This punk band has always been known for their politically charged music. After lead singer Laura Jane Grace came out as transgender in 2012, the band focused its energy on gender identity and the experience of life as a transgender person. The title track features a transgender person who wants everyone to see them like they see every other girl, but they “just see a faggot.” “Drinking with the Jocks,” in two-minutes, rages against the misogyny of bro culture while grappling with the desire to be normal. “Black Me Out” confronts resentment toward those who you no longer feel the need to impress in order to have them accept you for who you really are. “True Trans Soul Rebel” is an anthem to empower transgender persons to not feel ashamed of their identity. The confessions of self-hate along with the pledges to be one’s self and look back make the music a powerful weapon against the dehumanization of transgender people.
Music in Mali has been prohibited by Islamic militant groups, which have taken over the country. It has forced groups like Tinariwen into exile. Because of warfare and repression against musicians, the group had to flee and record this album in California’s Mojave Desert near Joshua Tree. The group, which makes desert folk and blues music, gradually picks up the pace and energy of their music with each song. Being in America made it possible to bring on American musicians, like Chavez’ Matt Sweeney, Red Hot Chili Peppers’ Josh Klinghoffer, Nashville session fiddler Fats Kaplin, and even known political rapper Saul Williams for an introduction to the opening track. In that sense, the whole entire album can be viewed as a protest album, a refusal to let jihadists stop the music.
The Netherlands-based band describes itself as a neoceltic pagan folk band. Their music incorporates various harps, flutes, bagpipes, and other instruments like a hurdy-gurdy, bouzouki, bodhrán, and didgeridoo. On the title track, not only do they worship Mother Earth, but they are warriors fighting for her. The band sings, “People breed disassociation/Industrial nation of elimination,” as they rail against deforestation, pollution, and genocide. “Crazy Man” responds to those who might mock these nature warriors for talking to trees and coyotes. “Free Bird Fly,” features the lyrics, “Free bird fly/Take your broken wings and learn to fly/Take this broken world and make it right.” Overall, Omnia believes in spiritual music that encourages people to free their minds and become more in tune with their place in the planet’s ecosystem.
Scottish rapper Loki’s crowdfunded concept album is a dystopian, bleak and satirical story of a journalist in a future Scotland mired in violence. Many of the rap tracks are punctuated with news broadcasts announcing developments related to the Scottish parliament, which is in ruin, the latest on the Olympics in London, or a drone that has been hijacked by terrorists. “New Glasgow” has towers for the rich. Meanwhile, the poor live in slums. In this setting, Loki raps about this reality affects the underclass’ lives, skewers people who sit around all day on “The Unimportance of Being Idle,” and touches upon various issues of politics and culture through numerous Orwellian references on this album.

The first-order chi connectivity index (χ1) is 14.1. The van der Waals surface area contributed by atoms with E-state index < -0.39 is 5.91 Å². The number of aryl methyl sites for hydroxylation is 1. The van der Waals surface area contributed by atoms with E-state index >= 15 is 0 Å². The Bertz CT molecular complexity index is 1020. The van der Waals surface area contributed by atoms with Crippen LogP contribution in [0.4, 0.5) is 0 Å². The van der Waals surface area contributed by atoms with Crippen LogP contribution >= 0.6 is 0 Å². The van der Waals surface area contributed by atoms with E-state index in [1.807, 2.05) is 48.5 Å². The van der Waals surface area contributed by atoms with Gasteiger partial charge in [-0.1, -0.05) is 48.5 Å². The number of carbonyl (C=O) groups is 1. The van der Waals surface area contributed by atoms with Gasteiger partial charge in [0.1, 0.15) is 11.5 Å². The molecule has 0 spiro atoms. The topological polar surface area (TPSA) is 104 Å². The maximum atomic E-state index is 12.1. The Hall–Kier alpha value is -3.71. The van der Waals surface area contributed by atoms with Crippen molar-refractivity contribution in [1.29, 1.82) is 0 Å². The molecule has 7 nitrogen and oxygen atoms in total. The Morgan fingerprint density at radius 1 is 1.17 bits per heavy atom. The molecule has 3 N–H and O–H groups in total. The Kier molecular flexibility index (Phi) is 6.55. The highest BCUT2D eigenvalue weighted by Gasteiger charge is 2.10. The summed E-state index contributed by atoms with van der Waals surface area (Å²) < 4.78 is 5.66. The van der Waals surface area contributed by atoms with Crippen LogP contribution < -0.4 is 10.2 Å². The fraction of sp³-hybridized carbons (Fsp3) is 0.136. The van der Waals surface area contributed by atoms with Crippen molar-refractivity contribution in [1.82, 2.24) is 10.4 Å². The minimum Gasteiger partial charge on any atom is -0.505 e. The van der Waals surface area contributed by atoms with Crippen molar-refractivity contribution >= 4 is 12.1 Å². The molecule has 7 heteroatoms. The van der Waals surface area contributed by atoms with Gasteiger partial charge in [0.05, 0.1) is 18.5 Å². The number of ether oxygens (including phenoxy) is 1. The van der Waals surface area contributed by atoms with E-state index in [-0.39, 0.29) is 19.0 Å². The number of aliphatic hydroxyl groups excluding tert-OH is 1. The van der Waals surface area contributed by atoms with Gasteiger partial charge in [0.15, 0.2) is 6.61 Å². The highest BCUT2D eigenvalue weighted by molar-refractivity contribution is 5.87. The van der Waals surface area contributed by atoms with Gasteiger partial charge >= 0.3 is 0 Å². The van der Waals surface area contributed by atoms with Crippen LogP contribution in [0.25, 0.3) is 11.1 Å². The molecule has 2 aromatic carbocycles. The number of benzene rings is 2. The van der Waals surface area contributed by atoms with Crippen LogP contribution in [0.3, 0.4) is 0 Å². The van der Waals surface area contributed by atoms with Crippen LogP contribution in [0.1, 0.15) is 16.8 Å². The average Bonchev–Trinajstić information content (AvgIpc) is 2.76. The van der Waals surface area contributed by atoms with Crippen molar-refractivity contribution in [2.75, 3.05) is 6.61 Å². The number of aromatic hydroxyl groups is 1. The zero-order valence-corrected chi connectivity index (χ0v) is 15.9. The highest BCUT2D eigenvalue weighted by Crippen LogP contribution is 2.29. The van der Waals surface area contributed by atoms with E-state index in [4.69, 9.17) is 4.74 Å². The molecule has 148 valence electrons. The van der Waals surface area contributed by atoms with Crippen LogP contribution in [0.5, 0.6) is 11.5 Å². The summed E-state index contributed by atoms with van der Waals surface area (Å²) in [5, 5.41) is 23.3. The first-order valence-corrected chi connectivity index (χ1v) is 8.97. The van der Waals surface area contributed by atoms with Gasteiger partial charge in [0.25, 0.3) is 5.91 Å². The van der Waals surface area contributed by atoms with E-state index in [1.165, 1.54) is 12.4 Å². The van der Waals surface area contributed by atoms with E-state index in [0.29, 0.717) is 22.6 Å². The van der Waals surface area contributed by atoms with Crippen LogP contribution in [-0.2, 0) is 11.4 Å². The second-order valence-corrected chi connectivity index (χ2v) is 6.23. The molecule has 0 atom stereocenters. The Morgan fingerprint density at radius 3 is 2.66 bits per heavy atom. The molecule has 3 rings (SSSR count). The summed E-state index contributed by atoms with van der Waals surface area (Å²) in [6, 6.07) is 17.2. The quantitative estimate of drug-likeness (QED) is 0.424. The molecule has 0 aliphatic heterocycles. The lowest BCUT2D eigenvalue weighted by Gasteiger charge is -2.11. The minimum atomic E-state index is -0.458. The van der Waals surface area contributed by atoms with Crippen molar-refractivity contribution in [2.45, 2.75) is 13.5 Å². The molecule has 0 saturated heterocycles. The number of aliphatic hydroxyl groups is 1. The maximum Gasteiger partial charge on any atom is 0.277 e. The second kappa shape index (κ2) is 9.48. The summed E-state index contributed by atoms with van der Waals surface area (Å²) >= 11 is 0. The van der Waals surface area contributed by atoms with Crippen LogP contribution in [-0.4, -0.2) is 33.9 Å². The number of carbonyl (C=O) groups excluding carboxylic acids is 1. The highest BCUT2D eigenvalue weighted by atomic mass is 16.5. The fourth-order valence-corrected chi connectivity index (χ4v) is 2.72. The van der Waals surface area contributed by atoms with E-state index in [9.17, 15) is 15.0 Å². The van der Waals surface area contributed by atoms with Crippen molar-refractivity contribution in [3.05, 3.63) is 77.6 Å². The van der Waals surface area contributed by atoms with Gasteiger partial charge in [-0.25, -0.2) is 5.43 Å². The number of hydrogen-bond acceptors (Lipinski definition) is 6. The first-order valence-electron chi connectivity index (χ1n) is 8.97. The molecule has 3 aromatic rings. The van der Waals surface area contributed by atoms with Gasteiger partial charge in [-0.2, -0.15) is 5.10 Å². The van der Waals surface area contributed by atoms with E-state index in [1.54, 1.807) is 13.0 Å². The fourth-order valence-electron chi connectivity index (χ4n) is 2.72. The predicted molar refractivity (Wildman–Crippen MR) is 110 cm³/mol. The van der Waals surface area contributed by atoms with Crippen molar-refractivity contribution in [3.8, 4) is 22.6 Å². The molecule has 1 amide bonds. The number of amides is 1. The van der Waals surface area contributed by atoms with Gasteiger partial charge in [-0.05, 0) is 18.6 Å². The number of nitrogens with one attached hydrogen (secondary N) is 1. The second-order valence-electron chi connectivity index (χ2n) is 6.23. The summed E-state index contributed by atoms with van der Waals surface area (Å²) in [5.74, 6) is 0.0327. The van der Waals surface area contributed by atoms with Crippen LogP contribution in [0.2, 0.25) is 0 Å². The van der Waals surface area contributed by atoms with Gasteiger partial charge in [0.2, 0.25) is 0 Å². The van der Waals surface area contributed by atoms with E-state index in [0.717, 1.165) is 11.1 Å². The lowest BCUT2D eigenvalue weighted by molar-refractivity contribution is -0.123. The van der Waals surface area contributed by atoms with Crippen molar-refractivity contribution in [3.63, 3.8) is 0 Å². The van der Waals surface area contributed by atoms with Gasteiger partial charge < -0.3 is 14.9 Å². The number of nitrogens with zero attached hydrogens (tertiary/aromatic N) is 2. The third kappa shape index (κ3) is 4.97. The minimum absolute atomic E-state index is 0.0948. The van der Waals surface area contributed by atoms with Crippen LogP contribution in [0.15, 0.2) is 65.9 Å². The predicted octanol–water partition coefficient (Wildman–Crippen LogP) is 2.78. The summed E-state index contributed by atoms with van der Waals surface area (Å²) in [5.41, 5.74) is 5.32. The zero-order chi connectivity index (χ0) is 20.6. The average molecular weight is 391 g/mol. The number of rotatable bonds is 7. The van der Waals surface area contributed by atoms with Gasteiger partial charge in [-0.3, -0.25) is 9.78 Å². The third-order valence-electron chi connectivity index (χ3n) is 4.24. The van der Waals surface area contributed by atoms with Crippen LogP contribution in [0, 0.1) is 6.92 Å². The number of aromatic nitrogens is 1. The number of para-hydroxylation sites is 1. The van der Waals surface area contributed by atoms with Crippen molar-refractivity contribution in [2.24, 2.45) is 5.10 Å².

Kimmortal, a Filipino immigrant based in Vancouver, makes music that is beautifully poetic and empowering. Sometimes her words come out in soulful vocals other times she is rapping about her experiences. “Blue & Orange” is about a lesbian relationship, and she is telling her lover not to let anti-gay people ruin it. With guitar punctuating her musing, she considers why it is so difficult for people to come together and live in “Peace.”
On “Ancestral Clock (Boom Bop),” she raps, “The rhythm in my people never dropped, though our bodies were left to rot/Colonized afterthoughts/Green land but dead end jobs/History repeats and now pops grips a mop.” She contemplates how poverty has kept others in her family from pursuing their art, a fate she is committed to avoid. But the most uplifting track on the album is “She.” It is an anthem for women that pays tribute to the creators, anchors, leaders, artists, and mothers in her life, and tells men they cannot erase the minds of women simply because you only respect a woman when you desire her body.
D’Angelo rushed the release of this album after Mike Brown was killed by a Ferguson police officer and protest against police violence spread throughout the U.S. “The Charade,” the most accessible protest song on the album, hearkens back to the struggle of the Civil Rights movement while acknowledging how far black people still have to go to achieve justice and equality when police are gunning them down today. “Til It’s Done” reflects on one’s purpose and place in the universe. “Carbon pollution is heating up the air/Do we really know? Do we even care?” It also contains an antiwar message. “1000 Deaths” opens with quotes from assassinated Black Panther Fred Hampton and Nation of Islam member Khalid Abdul Muhammad. A coward dies a thousand times/But a soldier only dies once.” It’s about being ready to sacrifice and suffer for the struggle.